The Lewis County community is resilient. We work together to lift each other up when we face challenges. In our positions, we see people every day facing significant challenges — from poverty and homelessness to multi-generational incarceration. It’s our goal to get ahead of these issues.
The United Way of Lewis County has established a goal we all support: lifting 30 percent of our county’s families out of poverty by 2030, in large part through early childcare and learning opportunities. Fight Crime: Invest in Kids, a national coalition in which Sheriff Snaza is a part, fights for quality early childhood education to increase graduation rates as a proven strategy to reduce crime.
We know, from personal and professional experience, that the availability of quality early learning has lasting impacts on our children. Kids with access to quality early learning are better prepared for kindergarten, more likely to graduate high school, access good paying jobs, and have better-developed life skills like motivation and self-discipline. They are also far less likely to end up in our jails or prisons down the line. One of the best ways to keep young people from struggling with poverty or criminal activity is to give them the foundation for success in the earliest years.
This is why we support House Bill 2661 — The Fair Start for Kids Act.
The Fair Start for Kids Act expands access to childcare and pre-school programs in our community for more hard-working families. Early childcare and learning opportunities are critical building blocks for our kids’ success. Unfortunately, the cost and availability of childcare and pre-school are significant barriers for too many families in Lewis County.
The United Way’s recent research shows that in Lewis County 14 percent of residents live below the poverty level, but an additional 33 percent live just above the poverty threshold and do not currently qualify for state funded childcare or preschool help. In an expensive state like Washington, those hard-working families — restaurant servers, clerks, and childcare providers — are struggling to make ends meet. Over 13,000 households are having to make tough choices between quality childcare, transportation, healthcare, and feeding their families. Childcare and preschool are the largest expense for a family of four, often more than a mortgage or rent.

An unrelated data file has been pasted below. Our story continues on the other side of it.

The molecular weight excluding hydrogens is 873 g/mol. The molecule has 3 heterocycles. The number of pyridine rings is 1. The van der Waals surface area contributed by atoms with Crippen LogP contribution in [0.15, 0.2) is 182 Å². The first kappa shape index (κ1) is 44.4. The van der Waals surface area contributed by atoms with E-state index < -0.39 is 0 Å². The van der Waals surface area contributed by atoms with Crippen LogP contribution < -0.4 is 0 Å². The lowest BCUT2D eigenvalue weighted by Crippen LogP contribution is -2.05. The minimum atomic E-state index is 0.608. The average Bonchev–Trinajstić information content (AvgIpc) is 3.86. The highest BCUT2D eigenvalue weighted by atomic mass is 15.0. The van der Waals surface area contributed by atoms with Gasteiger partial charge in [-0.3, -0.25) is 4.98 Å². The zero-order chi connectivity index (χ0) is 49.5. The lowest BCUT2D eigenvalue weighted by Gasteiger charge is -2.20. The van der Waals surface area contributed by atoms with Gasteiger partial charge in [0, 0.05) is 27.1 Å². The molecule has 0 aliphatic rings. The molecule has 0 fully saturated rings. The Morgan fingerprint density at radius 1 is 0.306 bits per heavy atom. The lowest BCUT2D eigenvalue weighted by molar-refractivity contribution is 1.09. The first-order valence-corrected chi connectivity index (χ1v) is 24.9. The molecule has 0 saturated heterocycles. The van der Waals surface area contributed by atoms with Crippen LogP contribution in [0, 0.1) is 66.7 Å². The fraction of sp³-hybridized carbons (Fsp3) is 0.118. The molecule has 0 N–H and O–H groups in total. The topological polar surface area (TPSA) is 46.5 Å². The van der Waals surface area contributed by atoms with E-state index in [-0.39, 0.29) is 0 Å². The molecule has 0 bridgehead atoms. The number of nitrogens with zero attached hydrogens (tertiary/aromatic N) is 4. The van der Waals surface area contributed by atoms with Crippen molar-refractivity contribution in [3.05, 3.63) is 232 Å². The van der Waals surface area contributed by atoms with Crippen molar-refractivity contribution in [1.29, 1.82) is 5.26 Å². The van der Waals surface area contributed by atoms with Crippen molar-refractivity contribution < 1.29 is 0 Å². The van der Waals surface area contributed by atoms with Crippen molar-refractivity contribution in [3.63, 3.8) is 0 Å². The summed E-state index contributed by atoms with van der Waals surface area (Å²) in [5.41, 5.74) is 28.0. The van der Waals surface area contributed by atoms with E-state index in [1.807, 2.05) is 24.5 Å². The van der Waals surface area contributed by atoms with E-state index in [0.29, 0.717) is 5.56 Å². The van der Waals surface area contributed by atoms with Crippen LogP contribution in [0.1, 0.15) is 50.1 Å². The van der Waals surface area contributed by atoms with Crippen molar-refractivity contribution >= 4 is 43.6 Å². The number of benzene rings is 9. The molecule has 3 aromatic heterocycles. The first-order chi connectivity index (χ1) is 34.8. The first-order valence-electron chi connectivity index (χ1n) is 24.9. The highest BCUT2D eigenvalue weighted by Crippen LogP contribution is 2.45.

The Fair Start for Kids Act expands the current eligibility for families to access more help with quality childcare and early education.
This legislation also helps us reach our goals of reducing poverty and criminal activity. Children who lack access to those early education opportunities tend to struggle with later academic success, secure employment, and overall well-being. Two longitudinal studies of quality preschool programs followed children for nearly 40 years. In one study, children who did not attend a quality preschool were five times more likely to be chronic offenders by age 27. In the other study, those who did not receive quality preschool were 70 percent more likely to be arrested for a violent crime by age 18.
The prohibitive cost and availability of childcare and pre-school doesn’t just hurt children and families. Our businesses also struggle to retain their workforce. When companies in our community, who offer living wage jobs, see their employees leave work due to lack of childcare options, it hits our economy.
In Washington, employers lost over $2 billion last year due to employee turnover related to childcare and pre-school struggles, and another $6 billion in opportunity costs. Lewis County can’t afford to lose those opportunities. Our families need good paying jobs, and our employers need reliable staff who are confident that their children are receiving quality care while they are working.
The choice is simple: Pay for quality early education programs now, or pay far more later for less effective interventions, incarceration, economic losses from businesses and ongoing cycles of poverty that have devastating impacts on human lives.
The Fair Start for Kids Act can steer thousands of children across Washington toward school success and more productive lives through high-quality early education. Join us in support of the Fair Start for Kids Act.
Debbie Campbell is the Executive Director of the United Way of Lewis County whose mission is to connect people and resources to improve the quality of life in Lewis County.
Representative Richard DeBolt is the state representative for Washington’s 20th district.
Sheriff Robert Snaza is a member of Fight Crime: Invest in Kids, a national coalition of law enforcement professionals who aim to protect public safety by promoting solutions that steer kids away from crime.